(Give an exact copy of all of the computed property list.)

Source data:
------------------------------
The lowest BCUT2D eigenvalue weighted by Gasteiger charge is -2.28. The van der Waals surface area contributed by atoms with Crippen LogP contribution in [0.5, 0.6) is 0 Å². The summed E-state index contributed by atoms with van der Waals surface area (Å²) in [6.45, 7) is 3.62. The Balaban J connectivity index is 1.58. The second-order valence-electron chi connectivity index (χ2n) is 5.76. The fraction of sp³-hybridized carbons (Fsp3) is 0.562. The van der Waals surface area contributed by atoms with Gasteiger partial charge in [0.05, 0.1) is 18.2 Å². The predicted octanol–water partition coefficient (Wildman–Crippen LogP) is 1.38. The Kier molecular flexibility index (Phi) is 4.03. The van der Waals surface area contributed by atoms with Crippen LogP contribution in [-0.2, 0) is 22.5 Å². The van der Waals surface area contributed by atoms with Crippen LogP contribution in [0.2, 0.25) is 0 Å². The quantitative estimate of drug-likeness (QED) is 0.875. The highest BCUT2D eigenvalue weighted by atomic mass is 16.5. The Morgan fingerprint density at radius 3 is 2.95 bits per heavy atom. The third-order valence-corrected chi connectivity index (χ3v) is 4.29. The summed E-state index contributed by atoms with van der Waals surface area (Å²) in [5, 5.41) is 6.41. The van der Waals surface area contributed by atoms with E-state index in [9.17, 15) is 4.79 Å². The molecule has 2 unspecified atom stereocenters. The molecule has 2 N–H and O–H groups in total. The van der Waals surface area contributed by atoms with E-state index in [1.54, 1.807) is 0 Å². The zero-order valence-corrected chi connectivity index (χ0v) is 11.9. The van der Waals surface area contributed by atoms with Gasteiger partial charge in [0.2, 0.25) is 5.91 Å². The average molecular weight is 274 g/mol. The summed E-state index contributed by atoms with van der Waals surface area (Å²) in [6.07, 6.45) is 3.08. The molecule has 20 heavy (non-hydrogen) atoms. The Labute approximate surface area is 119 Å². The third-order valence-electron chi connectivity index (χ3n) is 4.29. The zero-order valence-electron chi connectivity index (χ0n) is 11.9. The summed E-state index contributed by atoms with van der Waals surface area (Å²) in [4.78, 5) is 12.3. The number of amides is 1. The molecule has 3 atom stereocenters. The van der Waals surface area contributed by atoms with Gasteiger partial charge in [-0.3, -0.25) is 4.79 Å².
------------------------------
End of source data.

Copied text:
The lowest BCUT2D eigenvalue weighted by Gasteiger charge is -2.28. The van der Waals surface area contributed by atoms with Crippen LogP contribution in [0.5, 0.6) is 0 Å². The summed E-state index contributed by atoms with van der Waals surface area (Å²) in [6.45, 7) is 3.62. The Balaban J connectivity index is 1.58. The second-order valence-electron chi connectivity index (χ2n) is 5.76. The fraction of sp³-hybridized carbons (Fsp3) is 0.562. The van der Waals surface area contributed by atoms with Gasteiger partial charge in [0.05, 0.1) is 18.2 Å². The predicted octanol–water partition coefficient (Wildman–Crippen LogP) is 1.38. The Kier molecular flexibility index (Phi) is 4.03. The van der Waals surface area contributed by atoms with Crippen LogP contribution in [-0.2, 0) is 22.5 Å². The van der Waals surface area contributed by atoms with Crippen LogP contribution in [0.2, 0.25) is 0 Å². The quantitative estimate of drug-likeness (QED) is 0.875. The highest BCUT2D eigenvalue weighted by atomic mass is 16.5. The Morgan fingerprint density at radius 3 is 2.95 bits per heavy atom. The third-order valence-corrected chi connectivity index (χ3v) is 4.29. The summed E-state index contributed by atoms with van der Waals surface area (Å²) in [5, 5.41) is 6.41. The van der Waals surface area contributed by atoms with E-state index in [9.17, 15) is 4.79 Å². The molecule has 2 unspecified atom stereocenters. The molecule has 2 N–H and O–H groups in total. The van der Waals surface area contributed by atoms with E-state index in [1.54, 1.807) is 0 Å². The zero-order valence-corrected chi connectivity index (χ0v) is 11.9. The van der Waals surface area contributed by atoms with Gasteiger partial charge in [0.2, 0.25) is 5.91 Å². The average molecular weight is 274 g/mol. The summed E-state index contributed by atoms with van der Waals surface area (Å²) in [6.07, 6.45) is 3.08. The molecule has 20 heavy (non-hydrogen) atoms. The Labute approximate surface area is 119 Å². The third-order valence-electron chi connectivity index (χ3n) is 4.29. The zero-order valence-electron chi connectivity index (χ0n) is 11.9. The summed E-state index contributed by atoms with van der Waals surface area (Å²) in [4.78, 5) is 12.3. The number of amides is 1. The molecule has 3 atom stereocenters. The van der Waals surface area contributed by atoms with Gasteiger partial charge in [-0.3, -0.25) is 4.79 Å².